Despite Azeri is the Turkic language, many words were adopted from Arabic and Persian during the Middle Ages. These words constitute almost 50% of the literary Azeri. As from the second half of the 19th century, some words penetrated into Azeri from Russian, English, French, Italian and other Western languages. During 1980-2007, few words were adopted also from Turkish of Turkey which is the related to Azeri language. However, the European and Turkish loan-words are not numerous and constitute only about 2 % of modern Azeri.
Relations between Azerbaijan and Italy have very ancient history, which dates back to the era of Roman Empire. Despite the Italian and Azeri languages did not exist in those times, texts in Latin were found in Azerbaijan. For example in the Gobustan National Park near Baku was discovered a stone with Latin inscription that dates back to the 1st century AD: "Emperor Domitianus, the Blessed Caesar Germanicus. Livius Maximus, Legio XII Fulminata".Р С—РЎвЂ”Р вЂ¦ It proves that some Roman legions could reach the areas around Baku in the 1st century AD. According to Strabo, in 65 BC the Roman General Pompey invaded Kingdom of Caucasian Albania (the present-day Northern Azerbaijan) and was at war with its king Orois.
The Emperor Mark Anthony struggled against Artavasdes I, the ruler of Media Atropatene (the Hellenistic kingdom in Southern Azerbaijan) and was defeated. However in 35 BC Rome and Azerbaijan became allies against the Parthian Empire. Alexander Helios, the son of Mark Antony and Cleopatra, was engaged with Iotapa, the daughter of Artavasdes, the king of Atropatene (see History of Azerbaijan 2002).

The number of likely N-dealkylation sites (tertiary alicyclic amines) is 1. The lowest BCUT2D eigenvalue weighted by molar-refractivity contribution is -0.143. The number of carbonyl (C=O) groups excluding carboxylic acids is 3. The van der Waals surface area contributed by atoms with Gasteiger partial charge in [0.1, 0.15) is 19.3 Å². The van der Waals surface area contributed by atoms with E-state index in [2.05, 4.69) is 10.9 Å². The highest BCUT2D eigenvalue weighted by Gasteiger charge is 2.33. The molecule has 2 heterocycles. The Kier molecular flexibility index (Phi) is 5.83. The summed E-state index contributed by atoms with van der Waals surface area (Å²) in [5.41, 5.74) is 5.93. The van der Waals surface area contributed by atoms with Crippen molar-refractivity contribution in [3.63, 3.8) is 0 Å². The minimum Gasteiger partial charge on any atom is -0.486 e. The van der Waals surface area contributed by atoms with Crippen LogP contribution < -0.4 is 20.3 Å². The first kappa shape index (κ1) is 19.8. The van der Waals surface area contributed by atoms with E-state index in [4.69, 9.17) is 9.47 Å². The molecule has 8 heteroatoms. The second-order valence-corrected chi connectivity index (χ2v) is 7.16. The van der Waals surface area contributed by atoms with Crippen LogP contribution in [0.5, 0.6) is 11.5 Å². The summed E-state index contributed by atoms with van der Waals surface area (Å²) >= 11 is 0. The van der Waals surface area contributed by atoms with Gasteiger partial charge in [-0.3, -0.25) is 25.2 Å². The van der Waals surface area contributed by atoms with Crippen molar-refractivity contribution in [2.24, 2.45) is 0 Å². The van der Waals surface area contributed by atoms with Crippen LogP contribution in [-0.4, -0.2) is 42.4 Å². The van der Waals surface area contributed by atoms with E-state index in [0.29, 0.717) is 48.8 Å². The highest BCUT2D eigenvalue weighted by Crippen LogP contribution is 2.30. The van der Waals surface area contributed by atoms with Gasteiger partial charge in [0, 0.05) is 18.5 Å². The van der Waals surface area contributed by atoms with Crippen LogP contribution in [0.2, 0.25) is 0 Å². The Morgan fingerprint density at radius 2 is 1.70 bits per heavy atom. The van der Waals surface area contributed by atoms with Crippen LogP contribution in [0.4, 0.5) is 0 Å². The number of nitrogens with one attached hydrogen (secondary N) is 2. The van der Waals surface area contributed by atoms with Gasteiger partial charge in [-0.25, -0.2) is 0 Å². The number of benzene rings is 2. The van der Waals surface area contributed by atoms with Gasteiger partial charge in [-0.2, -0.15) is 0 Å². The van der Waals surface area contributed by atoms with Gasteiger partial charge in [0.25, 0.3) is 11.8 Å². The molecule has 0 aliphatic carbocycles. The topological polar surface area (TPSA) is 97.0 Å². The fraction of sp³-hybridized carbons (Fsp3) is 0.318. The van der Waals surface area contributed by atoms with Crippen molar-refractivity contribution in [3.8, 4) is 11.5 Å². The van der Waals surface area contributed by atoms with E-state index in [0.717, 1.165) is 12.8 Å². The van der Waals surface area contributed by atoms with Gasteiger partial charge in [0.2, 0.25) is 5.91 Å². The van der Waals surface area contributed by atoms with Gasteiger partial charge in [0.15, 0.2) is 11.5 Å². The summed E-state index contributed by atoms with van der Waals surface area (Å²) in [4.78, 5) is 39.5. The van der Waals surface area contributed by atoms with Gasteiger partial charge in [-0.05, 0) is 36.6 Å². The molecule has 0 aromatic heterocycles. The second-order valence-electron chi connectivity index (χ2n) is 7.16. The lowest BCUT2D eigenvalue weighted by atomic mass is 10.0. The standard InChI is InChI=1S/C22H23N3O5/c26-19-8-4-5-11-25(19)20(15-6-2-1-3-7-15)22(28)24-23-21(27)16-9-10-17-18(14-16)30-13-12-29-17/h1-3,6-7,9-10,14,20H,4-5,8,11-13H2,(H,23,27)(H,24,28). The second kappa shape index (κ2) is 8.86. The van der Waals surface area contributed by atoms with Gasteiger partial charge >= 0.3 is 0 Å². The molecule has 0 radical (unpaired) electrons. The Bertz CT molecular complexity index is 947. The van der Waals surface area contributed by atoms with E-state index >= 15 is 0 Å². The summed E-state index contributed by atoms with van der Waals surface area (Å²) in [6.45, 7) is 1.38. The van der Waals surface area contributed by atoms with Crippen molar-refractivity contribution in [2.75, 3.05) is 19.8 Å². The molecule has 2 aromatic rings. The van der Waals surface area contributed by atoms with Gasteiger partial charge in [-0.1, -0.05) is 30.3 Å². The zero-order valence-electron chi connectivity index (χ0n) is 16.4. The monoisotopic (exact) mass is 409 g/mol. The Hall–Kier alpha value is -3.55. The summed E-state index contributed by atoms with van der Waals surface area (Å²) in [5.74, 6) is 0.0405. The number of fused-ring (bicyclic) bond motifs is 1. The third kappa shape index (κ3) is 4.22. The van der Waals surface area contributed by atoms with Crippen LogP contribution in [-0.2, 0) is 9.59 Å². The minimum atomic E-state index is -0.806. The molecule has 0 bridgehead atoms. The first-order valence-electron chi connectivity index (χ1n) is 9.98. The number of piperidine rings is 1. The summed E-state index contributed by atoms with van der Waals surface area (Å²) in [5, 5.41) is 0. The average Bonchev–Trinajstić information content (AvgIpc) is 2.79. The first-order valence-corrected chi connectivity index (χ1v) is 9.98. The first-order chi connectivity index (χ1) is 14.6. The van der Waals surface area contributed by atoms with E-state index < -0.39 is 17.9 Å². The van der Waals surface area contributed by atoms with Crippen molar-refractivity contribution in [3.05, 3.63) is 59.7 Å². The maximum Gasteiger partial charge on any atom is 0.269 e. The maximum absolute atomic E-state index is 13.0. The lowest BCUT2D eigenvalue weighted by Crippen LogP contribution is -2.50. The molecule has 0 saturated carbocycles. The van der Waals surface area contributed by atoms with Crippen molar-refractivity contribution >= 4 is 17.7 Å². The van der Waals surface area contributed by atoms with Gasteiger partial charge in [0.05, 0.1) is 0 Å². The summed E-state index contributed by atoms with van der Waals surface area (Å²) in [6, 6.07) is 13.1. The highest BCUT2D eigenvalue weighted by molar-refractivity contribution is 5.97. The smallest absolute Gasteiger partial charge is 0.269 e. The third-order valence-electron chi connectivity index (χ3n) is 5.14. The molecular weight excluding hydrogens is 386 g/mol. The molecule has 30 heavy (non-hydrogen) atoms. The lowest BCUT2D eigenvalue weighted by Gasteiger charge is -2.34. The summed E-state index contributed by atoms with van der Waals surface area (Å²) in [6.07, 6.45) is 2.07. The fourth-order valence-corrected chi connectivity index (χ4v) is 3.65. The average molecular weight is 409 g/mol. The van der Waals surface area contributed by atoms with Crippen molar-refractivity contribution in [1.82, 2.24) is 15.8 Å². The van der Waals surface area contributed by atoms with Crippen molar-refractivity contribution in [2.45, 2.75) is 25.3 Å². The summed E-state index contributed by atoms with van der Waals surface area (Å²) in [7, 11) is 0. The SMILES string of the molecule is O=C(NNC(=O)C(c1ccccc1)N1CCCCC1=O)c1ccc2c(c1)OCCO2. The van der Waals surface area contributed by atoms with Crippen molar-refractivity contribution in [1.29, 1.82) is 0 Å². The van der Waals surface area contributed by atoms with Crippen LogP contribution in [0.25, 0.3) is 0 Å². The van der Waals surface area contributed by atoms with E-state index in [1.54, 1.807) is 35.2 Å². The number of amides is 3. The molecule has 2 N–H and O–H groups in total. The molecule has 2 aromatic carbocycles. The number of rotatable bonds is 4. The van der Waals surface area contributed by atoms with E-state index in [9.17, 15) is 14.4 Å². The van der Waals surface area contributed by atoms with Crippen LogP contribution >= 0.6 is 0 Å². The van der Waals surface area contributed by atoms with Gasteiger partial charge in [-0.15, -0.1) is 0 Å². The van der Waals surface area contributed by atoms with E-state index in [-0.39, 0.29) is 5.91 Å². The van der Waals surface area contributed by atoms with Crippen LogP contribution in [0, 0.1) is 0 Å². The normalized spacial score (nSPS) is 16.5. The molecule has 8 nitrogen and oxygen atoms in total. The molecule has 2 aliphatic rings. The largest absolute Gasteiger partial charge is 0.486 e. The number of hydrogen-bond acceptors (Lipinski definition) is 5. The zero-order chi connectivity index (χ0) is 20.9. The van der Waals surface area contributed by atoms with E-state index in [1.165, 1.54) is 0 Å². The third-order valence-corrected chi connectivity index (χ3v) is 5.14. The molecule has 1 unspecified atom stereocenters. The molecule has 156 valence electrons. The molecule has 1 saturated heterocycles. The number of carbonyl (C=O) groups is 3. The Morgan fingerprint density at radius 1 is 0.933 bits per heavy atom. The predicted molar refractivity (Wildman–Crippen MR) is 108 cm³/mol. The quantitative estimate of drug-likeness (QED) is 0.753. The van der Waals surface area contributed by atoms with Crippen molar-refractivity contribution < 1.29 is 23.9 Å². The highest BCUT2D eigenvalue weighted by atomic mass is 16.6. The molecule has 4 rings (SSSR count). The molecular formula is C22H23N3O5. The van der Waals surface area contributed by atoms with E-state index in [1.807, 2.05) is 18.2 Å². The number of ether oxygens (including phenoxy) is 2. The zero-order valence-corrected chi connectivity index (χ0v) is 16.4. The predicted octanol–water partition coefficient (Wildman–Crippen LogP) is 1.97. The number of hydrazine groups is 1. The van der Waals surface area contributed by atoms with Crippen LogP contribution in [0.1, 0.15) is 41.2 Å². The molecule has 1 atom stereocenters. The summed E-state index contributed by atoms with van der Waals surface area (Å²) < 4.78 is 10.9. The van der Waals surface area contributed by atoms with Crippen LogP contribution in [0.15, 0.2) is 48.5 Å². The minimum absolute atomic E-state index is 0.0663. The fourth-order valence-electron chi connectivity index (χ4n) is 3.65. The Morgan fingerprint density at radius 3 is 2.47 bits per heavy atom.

In the 4th century AD, the Caucasian Albania kingdom (the present-day Northern Azerbaijan) adopted Christianity. During the early medieval period this Orthodox country had the tight political and cultural relations with Byzantium (Kalankatuaci 1961). From Constantinople they got religious, secular and scientific literature in Latin and Greek. In 5th Р С— 6th centuries, Latin was taught in church schools of Caucasian Albania. For example, "Eneida" by Vergilius and other Latin authors were studied. In the 7th-8th centuries, Azerbaijan was conquered by Arabs and converted to Islam, after which Latin lost its importance, and was replaced by Arabic.
One of villages around Baku is named Romani. This word may be associated with Rome and the Romans legions which visited Baku in the 1st century AD or later. Besides, under the term "Romans" might be mentioned the Eastern Roman Empire, i.e. Byzantium. The official self-name of this state was not Byzantium, but the Roman Empire, and this country was named "Rum", "Roman", "Ruman" in Azeri too. The ruler of Northern Azerbaijan shirvanshah Akhsitan I Kesranid (ruled in 1160-1196 AD) was the cousin of the Emperor Andronic Comnen, and in 1174 AD the Byzantine troops came to Baku to help Akhsitan to beat off the invasion of Russian fleet. The toponym "Ramani" might appear as a result of such contacts (see History of Azerbaijan 2002).